The number of profit warnings issued by British companies jumped to 75 in the third quarter, the biggest quarterly rise in almost six years as economic pressures weighed on retailers and support service companies, business services group EY has said writes Paul Sandle, Andy Bruce and Elizabeth Piper.
The spike came straight after one of the biggest falls recorded in the previous quarter, when there were 45 warnings, and is significantly ahead of the average of 62 in the third quarter, EY said yesterday.
“Summer brought more mixed fortunes for UK plcs with the contrast between accelerating overseas markets and the slowing UK economy increasing,” said EY’s head of restructuring Alan Hudson. “Many businesses besieged by pricing pressures before Brexit are also now feeling the brunt of rising domestic uncertainty and rising costs.”
Retailer Dixons Carphone and construction and support service firm Carillion were two of the biggest companies to warn in the period.
The warnings have showed no sign of slowing in October, with park operator Merlin Entertainments, engineer GKN, workspace group IWG and another support services company, Interserve, all downgrading forecasts. Reports suggest GKN is considering splitting into two listed companies comprising its aerospace and auto component divisions.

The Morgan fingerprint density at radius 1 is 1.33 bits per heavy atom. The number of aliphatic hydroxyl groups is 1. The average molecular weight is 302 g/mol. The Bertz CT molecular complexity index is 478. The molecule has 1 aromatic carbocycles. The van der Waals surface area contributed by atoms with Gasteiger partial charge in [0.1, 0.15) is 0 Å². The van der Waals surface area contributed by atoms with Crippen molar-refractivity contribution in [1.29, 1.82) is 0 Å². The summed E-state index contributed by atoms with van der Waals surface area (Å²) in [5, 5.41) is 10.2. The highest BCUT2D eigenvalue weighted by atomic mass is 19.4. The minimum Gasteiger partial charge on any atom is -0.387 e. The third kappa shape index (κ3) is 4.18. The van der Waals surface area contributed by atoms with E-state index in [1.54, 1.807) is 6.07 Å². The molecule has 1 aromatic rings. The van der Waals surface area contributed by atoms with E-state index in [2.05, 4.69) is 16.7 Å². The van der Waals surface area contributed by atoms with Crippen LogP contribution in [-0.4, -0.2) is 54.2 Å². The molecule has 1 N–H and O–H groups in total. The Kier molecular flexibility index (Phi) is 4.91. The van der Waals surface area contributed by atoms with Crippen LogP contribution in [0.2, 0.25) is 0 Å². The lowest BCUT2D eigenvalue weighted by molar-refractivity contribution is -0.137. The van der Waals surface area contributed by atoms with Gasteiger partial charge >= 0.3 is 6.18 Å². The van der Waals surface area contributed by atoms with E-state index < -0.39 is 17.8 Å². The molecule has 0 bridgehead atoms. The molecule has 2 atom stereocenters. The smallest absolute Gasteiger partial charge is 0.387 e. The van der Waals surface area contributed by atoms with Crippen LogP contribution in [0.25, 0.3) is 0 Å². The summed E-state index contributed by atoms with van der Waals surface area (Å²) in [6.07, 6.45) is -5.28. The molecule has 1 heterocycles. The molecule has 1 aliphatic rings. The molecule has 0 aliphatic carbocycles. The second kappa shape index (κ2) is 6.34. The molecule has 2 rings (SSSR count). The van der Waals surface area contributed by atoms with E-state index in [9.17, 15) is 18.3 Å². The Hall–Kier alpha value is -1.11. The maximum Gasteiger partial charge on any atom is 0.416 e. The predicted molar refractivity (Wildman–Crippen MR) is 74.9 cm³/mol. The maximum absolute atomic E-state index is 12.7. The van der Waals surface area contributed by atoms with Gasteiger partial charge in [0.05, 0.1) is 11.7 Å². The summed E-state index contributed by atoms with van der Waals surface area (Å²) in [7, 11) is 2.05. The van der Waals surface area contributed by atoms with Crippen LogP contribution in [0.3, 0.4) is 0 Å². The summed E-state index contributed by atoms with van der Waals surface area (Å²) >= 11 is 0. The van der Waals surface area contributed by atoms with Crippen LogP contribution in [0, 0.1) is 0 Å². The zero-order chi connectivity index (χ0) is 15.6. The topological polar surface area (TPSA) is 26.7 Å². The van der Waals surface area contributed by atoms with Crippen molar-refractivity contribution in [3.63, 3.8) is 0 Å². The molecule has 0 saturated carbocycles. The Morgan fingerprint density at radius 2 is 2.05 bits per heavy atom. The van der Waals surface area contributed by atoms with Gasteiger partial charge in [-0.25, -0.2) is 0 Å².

The company, which supplies components for Airbus and Boeing planes and carmakers, including Volkswagen and Fiat Chrysler, is in the early stages of considering the plan, reports in the British media suggested.
Meanwhile, Britain can only come up with a figure for a financial settlement with the EU when Brexit has been agreed, the country’s trade minister Liam Fox said yesterday, warning leaders not to believe London is bluffing over a no deal.
Mr Fox said Britain would offer the other 27 EU members “further assurance” on its divorce before the next summit in December to unlock the talks to make way for a discussion of future trade ties. “I don’t know what that number is but it’s very clear that we could only have that final number as part of a final agreement, we would want to know what the end state is.”
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